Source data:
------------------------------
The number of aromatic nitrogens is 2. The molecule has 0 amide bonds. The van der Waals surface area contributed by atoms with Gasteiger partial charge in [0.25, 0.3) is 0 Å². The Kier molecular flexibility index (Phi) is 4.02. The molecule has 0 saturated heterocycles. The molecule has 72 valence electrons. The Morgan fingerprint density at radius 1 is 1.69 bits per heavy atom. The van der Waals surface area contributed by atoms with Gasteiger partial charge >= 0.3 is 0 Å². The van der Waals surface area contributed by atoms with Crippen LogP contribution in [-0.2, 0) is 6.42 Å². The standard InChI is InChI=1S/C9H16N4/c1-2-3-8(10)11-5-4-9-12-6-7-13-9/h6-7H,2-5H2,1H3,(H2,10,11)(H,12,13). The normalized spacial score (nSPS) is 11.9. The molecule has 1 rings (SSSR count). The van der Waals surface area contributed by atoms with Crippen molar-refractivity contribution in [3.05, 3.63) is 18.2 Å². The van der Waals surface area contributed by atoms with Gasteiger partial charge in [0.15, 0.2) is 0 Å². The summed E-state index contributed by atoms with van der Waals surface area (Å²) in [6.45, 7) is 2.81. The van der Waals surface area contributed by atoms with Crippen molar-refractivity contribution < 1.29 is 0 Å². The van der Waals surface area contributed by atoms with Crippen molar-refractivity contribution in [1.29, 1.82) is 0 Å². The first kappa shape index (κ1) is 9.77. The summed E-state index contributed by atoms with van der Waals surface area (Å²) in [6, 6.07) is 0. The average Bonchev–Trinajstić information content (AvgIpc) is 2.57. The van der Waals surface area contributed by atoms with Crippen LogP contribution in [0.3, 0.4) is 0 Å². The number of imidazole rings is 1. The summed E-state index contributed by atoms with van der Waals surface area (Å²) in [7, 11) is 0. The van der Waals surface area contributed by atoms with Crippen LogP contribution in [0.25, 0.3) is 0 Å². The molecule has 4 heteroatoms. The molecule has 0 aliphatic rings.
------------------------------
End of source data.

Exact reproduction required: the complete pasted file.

The number of aromatic nitrogens is 2. The molecule has 0 amide bonds. The van der Waals surface area contributed by atoms with Gasteiger partial charge in [0.25, 0.3) is 0 Å². The Kier molecular flexibility index (Phi) is 4.02. The molecule has 0 saturated heterocycles. The molecule has 72 valence electrons. The Morgan fingerprint density at radius 1 is 1.69 bits per heavy atom. The van der Waals surface area contributed by atoms with Gasteiger partial charge >= 0.3 is 0 Å². The van der Waals surface area contributed by atoms with Crippen LogP contribution in [-0.2, 0) is 6.42 Å². The standard InChI is InChI=1S/C9H16N4/c1-2-3-8(10)11-5-4-9-12-6-7-13-9/h6-7H,2-5H2,1H3,(H2,10,11)(H,12,13). The normalized spacial score (nSPS) is 11.9. The molecule has 1 rings (SSSR count). The van der Waals surface area contributed by atoms with Crippen molar-refractivity contribution in [3.05, 3.63) is 18.2 Å². The van der Waals surface area contributed by atoms with Gasteiger partial charge in [0.15, 0.2) is 0 Å². The summed E-state index contributed by atoms with van der Waals surface area (Å²) in [6.45, 7) is 2.81. The van der Waals surface area contributed by atoms with Crippen molar-refractivity contribution < 1.29 is 0 Å². The van der Waals surface area contributed by atoms with Crippen molar-refractivity contribution in [1.29, 1.82) is 0 Å². The first kappa shape index (κ1) is 9.77. The summed E-state index contributed by atoms with van der Waals surface area (Å²) in [6, 6.07) is 0. The average Bonchev–Trinajstić information content (AvgIpc) is 2.57. The van der Waals surface area contributed by atoms with Crippen LogP contribution in [0.3, 0.4) is 0 Å². The number of imidazole rings is 1. The summed E-state index contributed by atoms with van der Waals surface area (Å²) in [7, 11) is 0. The van der Waals surface area contributed by atoms with Crippen LogP contribution in [0.25, 0.3) is 0 Å². The molecule has 4 heteroatoms. The molecule has 0 aliphatic rings.